Dundalk FC chairman Bill Hulsizer says the club remains calm about the losses experienced by owners PEAK6 since taking over at Oriel Park in January 2018.

Accounts filed by the club last week show they lost over €1.2 million in 2019. This brings total losses experienced by the Americans since arriving in Dundalk to €1.9 million following a loss of almost €700,000 in their first year here in 2018.

While the figure has alarmed many fans and League of Ireland followers, Hulsizer told The Argus at the weekend that PEAK6 always expected to lose money in their first few years at the club.

He said this was inevitable given they moved the club from being part-time to full-time on their arrival in Ireland and given the money they had invested in the Youth Development Centre – estimated to be in the region of €500,000 – to upgrade it to a state of the art training facility with a gym, changing rooms, physio rooms and media suite.

Reacting to the figures, Hulsizer – the father of PEAK6 founder Matt – said: “As an investment company, we seldom make investments in a company that immediately give us a return because the return is not instantaneous. Every once in a while you get one like that but we knew Dundalk was going to lose money if we did the things we wanted to do like develop the Lilywhite Training Centre.

“We are transitioning a part-time football team into a professional football team and we’re hoping the rest of the league will follow because our goal is to have the Irish Premier League as one of the most respected leagues in the world.

“Are we concerned that the team showed a loss? Yes, of course we’re concerned, but we’re more concerned because we’re competitive, not because we lost the money.”

The 77-year-old said there was no fears of PEAK6 running away from Dundalk as a result of the figures.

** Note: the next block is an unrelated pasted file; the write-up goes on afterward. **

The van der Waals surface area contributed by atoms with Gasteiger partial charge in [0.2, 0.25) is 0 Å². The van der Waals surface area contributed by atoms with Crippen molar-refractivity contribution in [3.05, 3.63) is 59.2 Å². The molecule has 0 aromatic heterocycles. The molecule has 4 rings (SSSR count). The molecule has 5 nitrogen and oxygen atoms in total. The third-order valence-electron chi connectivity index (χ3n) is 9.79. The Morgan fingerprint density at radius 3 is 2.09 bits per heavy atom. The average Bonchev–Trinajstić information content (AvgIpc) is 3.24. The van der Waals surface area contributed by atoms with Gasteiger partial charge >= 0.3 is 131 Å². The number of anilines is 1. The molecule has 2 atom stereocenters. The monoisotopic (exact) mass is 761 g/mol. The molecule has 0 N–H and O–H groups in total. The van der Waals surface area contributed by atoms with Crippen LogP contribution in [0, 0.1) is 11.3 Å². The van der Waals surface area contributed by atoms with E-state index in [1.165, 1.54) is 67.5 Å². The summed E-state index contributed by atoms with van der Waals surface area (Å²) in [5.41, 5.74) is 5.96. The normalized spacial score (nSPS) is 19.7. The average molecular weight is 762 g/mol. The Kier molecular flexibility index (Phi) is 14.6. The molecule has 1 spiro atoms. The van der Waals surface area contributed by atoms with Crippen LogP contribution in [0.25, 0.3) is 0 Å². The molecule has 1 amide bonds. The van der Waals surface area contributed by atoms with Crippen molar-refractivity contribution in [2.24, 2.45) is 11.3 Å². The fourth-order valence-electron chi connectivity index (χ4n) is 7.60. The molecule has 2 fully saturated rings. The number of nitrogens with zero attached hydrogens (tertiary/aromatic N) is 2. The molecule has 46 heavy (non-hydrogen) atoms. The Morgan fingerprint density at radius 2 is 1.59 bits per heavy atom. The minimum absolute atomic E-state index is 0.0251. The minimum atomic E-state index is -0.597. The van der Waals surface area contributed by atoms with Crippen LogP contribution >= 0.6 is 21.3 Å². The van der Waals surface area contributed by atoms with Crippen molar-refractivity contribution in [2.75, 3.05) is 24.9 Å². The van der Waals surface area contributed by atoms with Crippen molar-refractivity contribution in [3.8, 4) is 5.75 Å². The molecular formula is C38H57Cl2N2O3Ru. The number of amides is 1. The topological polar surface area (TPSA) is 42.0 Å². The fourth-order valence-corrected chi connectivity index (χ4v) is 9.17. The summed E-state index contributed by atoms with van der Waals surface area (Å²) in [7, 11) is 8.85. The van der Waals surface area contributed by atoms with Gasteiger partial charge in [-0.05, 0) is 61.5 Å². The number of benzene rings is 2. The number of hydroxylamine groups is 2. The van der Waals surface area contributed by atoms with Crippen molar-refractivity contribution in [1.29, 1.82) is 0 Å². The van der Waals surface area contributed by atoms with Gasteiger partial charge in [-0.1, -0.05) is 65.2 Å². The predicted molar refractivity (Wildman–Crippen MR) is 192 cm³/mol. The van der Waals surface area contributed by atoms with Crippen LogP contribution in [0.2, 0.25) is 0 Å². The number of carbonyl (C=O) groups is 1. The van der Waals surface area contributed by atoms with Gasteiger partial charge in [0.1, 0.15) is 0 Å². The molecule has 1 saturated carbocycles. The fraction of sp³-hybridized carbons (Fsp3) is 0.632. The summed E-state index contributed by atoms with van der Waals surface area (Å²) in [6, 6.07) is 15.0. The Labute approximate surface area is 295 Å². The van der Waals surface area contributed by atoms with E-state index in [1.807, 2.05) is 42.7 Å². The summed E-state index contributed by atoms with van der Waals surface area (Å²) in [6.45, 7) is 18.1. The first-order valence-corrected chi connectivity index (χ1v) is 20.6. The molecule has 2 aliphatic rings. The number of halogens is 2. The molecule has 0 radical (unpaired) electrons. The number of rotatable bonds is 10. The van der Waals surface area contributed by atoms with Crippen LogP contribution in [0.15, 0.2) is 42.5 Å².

“We’re certainly not running away when we’ve invested more money and we hope to turn it around.

“I’d say don’t look at the loss, look at what we did with the money.”

Asked how much had been put into the Youth Development Centre upgrade, Hulsizer said: “I couldn’t tell you exactly but it was heavy duty. We made some mistakes in doing it but we think we’ve fixed them now.”

He also said he was unsure if all of last summer’s European prize money – in the region of €1.2 million – or the league winning money (€110,000) or Unite the Union prize fund (€50,000) were accounted for in the 2019 accounts.

“I don’t think we have any open balances but I can’t swear to that because I haven’t discussed it with my financial director.”

It is highly unlikely that the loss for 2020 will not be greater given the club have continued to pay players and staff throughout the Covid-19 lockdown despite not having fixtures with which to bring in gate receipts etc. However, Hulsizer said he did not know what impact the pandemic would have as yet on the club’s cash reserves of just over €1.3 million.

“We don’t know at this point because we don’t know how long Covid-19 is going to last.

“We’re hoping that the Government roadmap is good and we’re back playing soon. I can’t promise you the future because it is not mine to give but all I can say is that we’re working as hard as we can with the FAI and with the Government to make sure there is Irish football in the near future.”

Asked did he expect to see League of Ireland football this year, the chairman said: “I’m hoping we will and what I can say is that we’re doing everything in our power to support that.

“Two weeks ago we were ahead of the curve on being ready to return and we slowed down because the Government and the FAI asked us to. We’re operating and staying within the rules and that’s what we’re going to continue to do.”